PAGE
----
In many cases garden offices don’t require planning permission but as the householder you should be absolutely sure about planning permission before starting any building work, in the worst case scenario you could be made to down your garden office if it does not comply with planning regulations.
In England garden offices fall into Permitted Development, these are rules that allow home owners to do certain improvements without applying for full planning permission, if you live in Scotland, Wales or Northern Ireland you need to look at the relevant countries section on the Governments Planning Portal.
If you live in a Listed Building, a National Park, The Broads, an area of Outstanding Beauty or a World Heritage site then you will need to apply for planning permission for your garden office – whatever.
There are some specific rules relating to the size and positioning of a garden office for it to comply with Permitted Development rules, we’ll list each taken from the Planning Portal and try to explain them.
No outbuilding on land forward of a wall forming the principal elevation
This rule says you can’t place your garden office in the front garden without planning permission; a garden office needs to be situated behind the front wall of your house.
Garden offices should only be single storey to comply with Permitted Development rules, if you want a second floor in your garden office you will need to apply for planning permission. This rule is also saying that the garden office should have a maximum eaves height of 2.5m and a dual pitched roof should be no taller than 4m at the ridge and single pitched roofs no taller than 3m at the ridge.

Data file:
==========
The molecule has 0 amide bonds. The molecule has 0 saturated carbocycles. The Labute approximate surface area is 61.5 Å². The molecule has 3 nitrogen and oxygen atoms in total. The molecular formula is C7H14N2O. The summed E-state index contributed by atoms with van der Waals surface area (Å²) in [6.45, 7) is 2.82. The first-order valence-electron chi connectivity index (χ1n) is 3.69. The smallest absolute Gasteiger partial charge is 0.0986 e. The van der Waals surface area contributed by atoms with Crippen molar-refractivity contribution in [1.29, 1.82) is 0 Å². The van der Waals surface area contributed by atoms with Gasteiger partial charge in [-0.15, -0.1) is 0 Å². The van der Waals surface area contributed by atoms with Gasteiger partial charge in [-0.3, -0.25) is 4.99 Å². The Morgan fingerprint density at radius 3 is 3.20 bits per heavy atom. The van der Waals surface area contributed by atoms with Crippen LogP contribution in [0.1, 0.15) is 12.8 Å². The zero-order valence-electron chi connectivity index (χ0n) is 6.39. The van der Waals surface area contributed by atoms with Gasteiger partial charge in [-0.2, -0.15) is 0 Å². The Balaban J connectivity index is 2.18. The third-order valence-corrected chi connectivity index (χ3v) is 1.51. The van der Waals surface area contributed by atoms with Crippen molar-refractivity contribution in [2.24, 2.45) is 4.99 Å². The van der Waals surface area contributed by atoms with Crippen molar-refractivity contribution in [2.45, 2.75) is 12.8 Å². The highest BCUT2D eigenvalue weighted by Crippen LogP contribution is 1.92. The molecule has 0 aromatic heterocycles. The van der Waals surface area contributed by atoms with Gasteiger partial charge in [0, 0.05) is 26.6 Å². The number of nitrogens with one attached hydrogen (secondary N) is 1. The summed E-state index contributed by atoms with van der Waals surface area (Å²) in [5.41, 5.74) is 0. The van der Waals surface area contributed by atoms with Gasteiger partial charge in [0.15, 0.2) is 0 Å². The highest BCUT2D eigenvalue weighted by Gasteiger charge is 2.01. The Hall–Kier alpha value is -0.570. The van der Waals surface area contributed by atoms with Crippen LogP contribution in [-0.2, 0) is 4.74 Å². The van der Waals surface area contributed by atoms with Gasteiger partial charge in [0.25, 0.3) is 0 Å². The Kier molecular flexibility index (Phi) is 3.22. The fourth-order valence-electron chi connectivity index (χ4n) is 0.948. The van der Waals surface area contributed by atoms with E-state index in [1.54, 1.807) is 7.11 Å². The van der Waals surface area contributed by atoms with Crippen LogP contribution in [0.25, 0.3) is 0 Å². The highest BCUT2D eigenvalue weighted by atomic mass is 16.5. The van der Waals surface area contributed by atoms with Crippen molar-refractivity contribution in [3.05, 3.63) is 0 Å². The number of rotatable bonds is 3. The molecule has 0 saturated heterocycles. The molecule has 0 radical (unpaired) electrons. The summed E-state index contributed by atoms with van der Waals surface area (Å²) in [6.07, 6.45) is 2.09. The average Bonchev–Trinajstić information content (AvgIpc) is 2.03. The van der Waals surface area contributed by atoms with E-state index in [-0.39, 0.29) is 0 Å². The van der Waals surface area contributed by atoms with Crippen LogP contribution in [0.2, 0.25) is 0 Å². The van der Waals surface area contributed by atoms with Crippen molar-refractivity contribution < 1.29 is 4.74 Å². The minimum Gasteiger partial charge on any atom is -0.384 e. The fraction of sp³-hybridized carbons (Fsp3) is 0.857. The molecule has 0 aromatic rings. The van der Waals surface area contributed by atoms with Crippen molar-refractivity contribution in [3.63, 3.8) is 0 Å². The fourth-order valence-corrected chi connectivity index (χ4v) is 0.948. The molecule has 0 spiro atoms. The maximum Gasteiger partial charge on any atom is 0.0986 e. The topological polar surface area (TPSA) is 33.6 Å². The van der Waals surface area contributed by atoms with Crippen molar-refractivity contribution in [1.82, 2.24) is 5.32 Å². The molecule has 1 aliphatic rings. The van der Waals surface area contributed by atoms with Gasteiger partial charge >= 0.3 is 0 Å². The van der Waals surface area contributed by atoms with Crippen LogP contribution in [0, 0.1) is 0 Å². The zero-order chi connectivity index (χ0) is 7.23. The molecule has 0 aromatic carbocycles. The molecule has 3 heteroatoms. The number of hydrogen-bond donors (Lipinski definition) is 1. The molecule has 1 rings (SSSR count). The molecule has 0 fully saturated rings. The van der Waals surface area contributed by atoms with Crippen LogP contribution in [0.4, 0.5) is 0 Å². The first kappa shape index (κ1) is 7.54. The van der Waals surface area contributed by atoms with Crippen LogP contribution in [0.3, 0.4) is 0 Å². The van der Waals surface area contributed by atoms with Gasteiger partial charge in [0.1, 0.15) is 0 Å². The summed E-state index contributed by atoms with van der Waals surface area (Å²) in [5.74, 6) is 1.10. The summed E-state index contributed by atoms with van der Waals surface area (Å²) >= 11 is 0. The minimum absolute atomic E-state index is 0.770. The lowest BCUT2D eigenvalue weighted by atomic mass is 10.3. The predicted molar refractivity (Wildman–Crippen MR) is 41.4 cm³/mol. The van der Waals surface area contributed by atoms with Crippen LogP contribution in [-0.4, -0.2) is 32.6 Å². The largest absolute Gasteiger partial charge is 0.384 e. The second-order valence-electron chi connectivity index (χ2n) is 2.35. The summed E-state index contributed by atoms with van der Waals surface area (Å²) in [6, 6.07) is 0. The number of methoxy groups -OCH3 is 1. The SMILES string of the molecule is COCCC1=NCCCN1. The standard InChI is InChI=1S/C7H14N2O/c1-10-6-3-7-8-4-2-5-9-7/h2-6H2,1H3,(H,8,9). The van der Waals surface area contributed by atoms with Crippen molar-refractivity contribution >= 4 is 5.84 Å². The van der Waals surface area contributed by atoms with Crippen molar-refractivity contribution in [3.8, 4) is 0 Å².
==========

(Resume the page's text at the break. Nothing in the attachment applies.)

If the garden office is to be placed within 2m of the boundary line then it should be no higher than 2.5m to comply – you will need to look at a flat roofed garden office to meet this height requirement.
If you are opting for a garden office with single pitched roof it will need to be placed more than 2m away from your garden’s boundaries and be no higher than 2.5m at the eaves and 3m at the ridge, a dual pitched roof will also need to be placed more than 2m away from the boundary line and should be no higher than 2.5m at the eaves and 4m high at the ridge.
Your garden office shouldn’t have a raised balcony, deck or veranda to comply with Permitted Development rules.
No more than half the area of land around the “original house”* would be covered by additions or other buildings.
Extensions to your house, sheds, garages, greenhouses and garden offices should not cover more than 50% of your garden to comply with this rule. The term original house means as the house was before any extensions.
Your garden office supplier will be able to advise you regarding planning permission, but at the end of the day it’s your responsibility to check your status, we always recommend that people have a word with their local planning department before starting work – they’re not the enemy!
We hope this article makes the subject a little clearer, planning permission is one of the main concerns of garden office buyers and the suppliers are there to support you through the process, many will actually handle the application for your if planning is needed. It’s worth mentioning that in 13+ years we never had an application for a garden office turned down and many of the garden office suppliers in this guide have a 100% success rate when it comes to planning permission.
In the next chapter of this guide to buying a garden office we look at site visits.
[box type=”info”]This article is intended as a guide and is not designed to be a definitive source on the subject, please refer to the Planning Portal for more information.[/box]